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Friday 2 June 2023 Dublin: 11°C
Aleppo Media Center via AP A nurse treating a boy suffering from breathing difficulties inside a hospital in Aleppo last week, after a suspected chlorine gas attack.
# five years of war
'Civilians have no hope anymore': Unclear if rebels will agree to ceasefire in Syria
Rebels battling the Syrian regime and the political opposition are still weighing whether to abide by the agreement.

A CEASEFIRE IN Syria brokered by Russia and the United States is due to begin at sundown today, after scores of civilians were killed in a bloody weekend of strikes.

The truce, announced after marathon talks by the Russian and US foreign ministers, has been billed as the best chance yet to end Syria’s five-year civil war estimated to have killed more than 290,000 people and displaced over half the country’s population.

As the clock ticks towards sunset when the ceasefire is expected to start, rebels battling the Syrian regime and the political opposition are still weighing whether to abide by the agreement.

Only one rebel group, Ahrar al-Sham, has given its official reaction — a rejection of the ceasefire deal, which the influential hardline Islamists said would only serve to strengthen the regime of President Bashar al-Assad.

However, even as world powers threw their support behind the deal, weekend strikes on the key opposition cities of Aleppo and Idlib killed at least 74 people.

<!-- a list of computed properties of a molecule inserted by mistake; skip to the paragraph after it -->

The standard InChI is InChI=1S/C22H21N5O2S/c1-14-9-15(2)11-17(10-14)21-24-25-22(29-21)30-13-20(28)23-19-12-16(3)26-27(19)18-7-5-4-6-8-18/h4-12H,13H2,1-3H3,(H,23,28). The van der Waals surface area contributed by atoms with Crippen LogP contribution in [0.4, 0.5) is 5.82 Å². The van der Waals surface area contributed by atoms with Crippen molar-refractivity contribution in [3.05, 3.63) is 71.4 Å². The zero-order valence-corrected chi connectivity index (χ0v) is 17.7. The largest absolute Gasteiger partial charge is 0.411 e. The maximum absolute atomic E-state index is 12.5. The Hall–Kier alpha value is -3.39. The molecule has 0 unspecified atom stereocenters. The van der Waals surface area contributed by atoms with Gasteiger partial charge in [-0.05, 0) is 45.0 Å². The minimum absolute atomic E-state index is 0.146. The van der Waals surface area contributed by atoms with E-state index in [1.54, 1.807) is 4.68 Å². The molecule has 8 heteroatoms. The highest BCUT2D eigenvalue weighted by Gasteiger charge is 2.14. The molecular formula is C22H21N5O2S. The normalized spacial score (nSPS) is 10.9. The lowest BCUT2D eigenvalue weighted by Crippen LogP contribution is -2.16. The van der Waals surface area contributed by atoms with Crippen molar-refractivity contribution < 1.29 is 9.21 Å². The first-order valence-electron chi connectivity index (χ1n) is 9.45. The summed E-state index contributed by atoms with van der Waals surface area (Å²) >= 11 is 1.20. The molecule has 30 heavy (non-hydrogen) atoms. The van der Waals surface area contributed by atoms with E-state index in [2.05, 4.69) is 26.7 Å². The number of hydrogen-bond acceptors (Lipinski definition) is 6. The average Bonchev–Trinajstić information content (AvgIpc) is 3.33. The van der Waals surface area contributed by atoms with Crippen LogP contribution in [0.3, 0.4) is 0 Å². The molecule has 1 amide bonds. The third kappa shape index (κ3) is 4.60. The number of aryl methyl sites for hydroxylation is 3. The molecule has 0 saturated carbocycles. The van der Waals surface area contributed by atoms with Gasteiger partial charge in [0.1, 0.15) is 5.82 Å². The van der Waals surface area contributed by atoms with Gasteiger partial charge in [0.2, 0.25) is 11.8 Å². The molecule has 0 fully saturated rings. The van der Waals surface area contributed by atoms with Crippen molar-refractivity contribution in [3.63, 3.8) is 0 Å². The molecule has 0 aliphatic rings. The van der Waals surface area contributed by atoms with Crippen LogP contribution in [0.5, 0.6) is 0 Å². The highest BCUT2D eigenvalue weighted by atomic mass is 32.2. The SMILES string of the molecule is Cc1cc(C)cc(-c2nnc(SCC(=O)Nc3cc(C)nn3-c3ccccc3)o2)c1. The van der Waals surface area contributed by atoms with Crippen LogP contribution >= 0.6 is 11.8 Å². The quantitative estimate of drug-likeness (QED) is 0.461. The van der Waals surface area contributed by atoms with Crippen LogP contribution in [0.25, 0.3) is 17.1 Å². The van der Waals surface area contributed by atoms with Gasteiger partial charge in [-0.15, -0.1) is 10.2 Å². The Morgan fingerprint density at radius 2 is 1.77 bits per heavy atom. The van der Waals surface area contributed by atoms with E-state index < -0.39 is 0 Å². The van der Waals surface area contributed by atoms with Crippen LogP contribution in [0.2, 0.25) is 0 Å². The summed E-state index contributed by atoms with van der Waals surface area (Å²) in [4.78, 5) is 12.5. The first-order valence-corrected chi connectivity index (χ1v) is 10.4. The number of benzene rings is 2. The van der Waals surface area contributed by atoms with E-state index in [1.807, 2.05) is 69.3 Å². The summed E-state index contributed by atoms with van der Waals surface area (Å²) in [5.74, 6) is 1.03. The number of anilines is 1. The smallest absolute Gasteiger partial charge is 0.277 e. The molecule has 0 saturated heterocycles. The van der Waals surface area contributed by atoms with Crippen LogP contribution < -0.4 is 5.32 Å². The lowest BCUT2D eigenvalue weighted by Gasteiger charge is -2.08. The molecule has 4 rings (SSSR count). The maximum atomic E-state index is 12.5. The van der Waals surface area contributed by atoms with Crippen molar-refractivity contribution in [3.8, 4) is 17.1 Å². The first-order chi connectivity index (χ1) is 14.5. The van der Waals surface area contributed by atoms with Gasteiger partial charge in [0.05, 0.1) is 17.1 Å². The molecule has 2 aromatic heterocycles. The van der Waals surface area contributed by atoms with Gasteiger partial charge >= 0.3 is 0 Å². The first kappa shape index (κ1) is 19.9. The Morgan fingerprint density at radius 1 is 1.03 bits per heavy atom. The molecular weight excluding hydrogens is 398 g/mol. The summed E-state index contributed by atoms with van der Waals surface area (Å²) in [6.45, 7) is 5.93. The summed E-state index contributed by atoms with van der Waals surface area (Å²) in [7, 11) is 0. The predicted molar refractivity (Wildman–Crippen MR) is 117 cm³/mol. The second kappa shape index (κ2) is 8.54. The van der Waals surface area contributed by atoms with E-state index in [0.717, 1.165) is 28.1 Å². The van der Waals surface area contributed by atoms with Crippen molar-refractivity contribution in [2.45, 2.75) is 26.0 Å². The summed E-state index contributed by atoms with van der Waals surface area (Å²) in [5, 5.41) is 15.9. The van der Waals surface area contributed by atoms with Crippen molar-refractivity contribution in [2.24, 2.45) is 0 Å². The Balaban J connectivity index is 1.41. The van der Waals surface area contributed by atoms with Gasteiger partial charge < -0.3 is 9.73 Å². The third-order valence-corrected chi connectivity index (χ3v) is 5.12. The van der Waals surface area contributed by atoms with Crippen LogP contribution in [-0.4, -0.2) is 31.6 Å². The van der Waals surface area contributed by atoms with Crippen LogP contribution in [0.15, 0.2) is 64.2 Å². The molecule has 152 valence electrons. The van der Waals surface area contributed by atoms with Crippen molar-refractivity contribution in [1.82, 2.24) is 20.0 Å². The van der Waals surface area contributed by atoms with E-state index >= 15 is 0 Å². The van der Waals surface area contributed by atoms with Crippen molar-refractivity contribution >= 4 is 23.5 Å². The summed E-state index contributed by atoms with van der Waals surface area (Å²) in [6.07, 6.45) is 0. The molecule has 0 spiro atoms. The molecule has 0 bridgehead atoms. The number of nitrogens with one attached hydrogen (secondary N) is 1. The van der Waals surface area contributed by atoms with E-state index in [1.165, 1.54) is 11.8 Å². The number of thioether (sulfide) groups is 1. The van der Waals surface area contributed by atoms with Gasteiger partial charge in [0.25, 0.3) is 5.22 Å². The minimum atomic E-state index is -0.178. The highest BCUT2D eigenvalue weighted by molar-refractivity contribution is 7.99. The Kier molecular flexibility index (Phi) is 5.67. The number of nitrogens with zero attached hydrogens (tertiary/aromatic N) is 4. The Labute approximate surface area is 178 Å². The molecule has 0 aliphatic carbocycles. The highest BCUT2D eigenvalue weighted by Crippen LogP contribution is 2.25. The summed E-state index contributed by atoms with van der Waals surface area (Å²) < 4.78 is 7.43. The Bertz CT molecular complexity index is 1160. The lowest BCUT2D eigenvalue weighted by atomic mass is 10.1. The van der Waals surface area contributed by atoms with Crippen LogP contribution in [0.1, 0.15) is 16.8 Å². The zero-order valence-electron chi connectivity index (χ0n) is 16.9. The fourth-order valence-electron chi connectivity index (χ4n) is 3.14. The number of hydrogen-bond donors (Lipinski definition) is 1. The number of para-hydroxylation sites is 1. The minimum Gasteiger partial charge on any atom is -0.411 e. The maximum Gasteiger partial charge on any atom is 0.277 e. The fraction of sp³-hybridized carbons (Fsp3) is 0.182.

Regime air raids on rebel-held parts of Aleppo killed six civilians and wounded 30 yesterday, the Syrian Observatory for Human Rights said.

“We hope there will be a ceasefire so that civilians can get a break. The shelling goes on night and day, there are targeted killings, besieged cities,” Abu Abdullah, who lives in Aleppo’s rebel-held east, said.

Civilians have no hope anymore.

Unidentified warplanes bombarded both cities on Saturday, killing 62 in Idlib alone.

The strikes in Idlib hit several areas including a market full of shoppers preparing for the Muslim holiday of Eid al-Adha, which begins today.

Assad and allies welcome truce 

State news agency SANA has reported that Syrian President Bashar al-Assad’s government “approved the agreement” for a truce on Saturday.

Lebanese Shiite militia Hezbollah, which has intervened militarily on behalf of Assad, also announced its support.

Assad made a rare public appearance today at prayers for Eid al-Adha in the town of Daraya, recently surrendered by rebels.

State media showed the embattled leader attending the prayers at the Saad Bin Moaz mosque in the town outside Damascus, which was previously a rebel stronghold.

After years of government siege and fighting, its remaining residents and rebel fighters evacuated the town in late August under a deal with the regime, which has since retaken control.

assad Hassan Ammar / AP/Press Association Images A Syrian election official waits for voters at a polling station with posters of President Bashar al-Assad in April. Hassan Ammar / AP/Press Association Images / AP/Press Association Images

Assad was joined at the prayers by a number of members of his ruling Baath party, as well as several ministers and members of parliament.

The mufti, or Muslim cleric, presiding over the prayers, hailed Daraya as an example for Syria, which has been ravaged by conflict since 2011.

“Daraya is living proof for all Syrians that the only option available to you is reconciliation and abandoning fighting,” Adnan al-Afiyuni, mufti for Damascus province, said.

Rebel fighters said they had been forced to agree the deal with the government after the siege created a humanitarian crisis for Daraya’s remaining residents.

However, the government has touted the deal, and other similar agreements, as the best way to achieve local ceasefires and end the violence.

© AFP 2016

Read: Syrian leader Bashar Al-Assad has agreed to a US-Russia ceasefire deal

Read: Warplanes have dropped suspected chlorine bombs on a crowded neighbourhood in Aleppo

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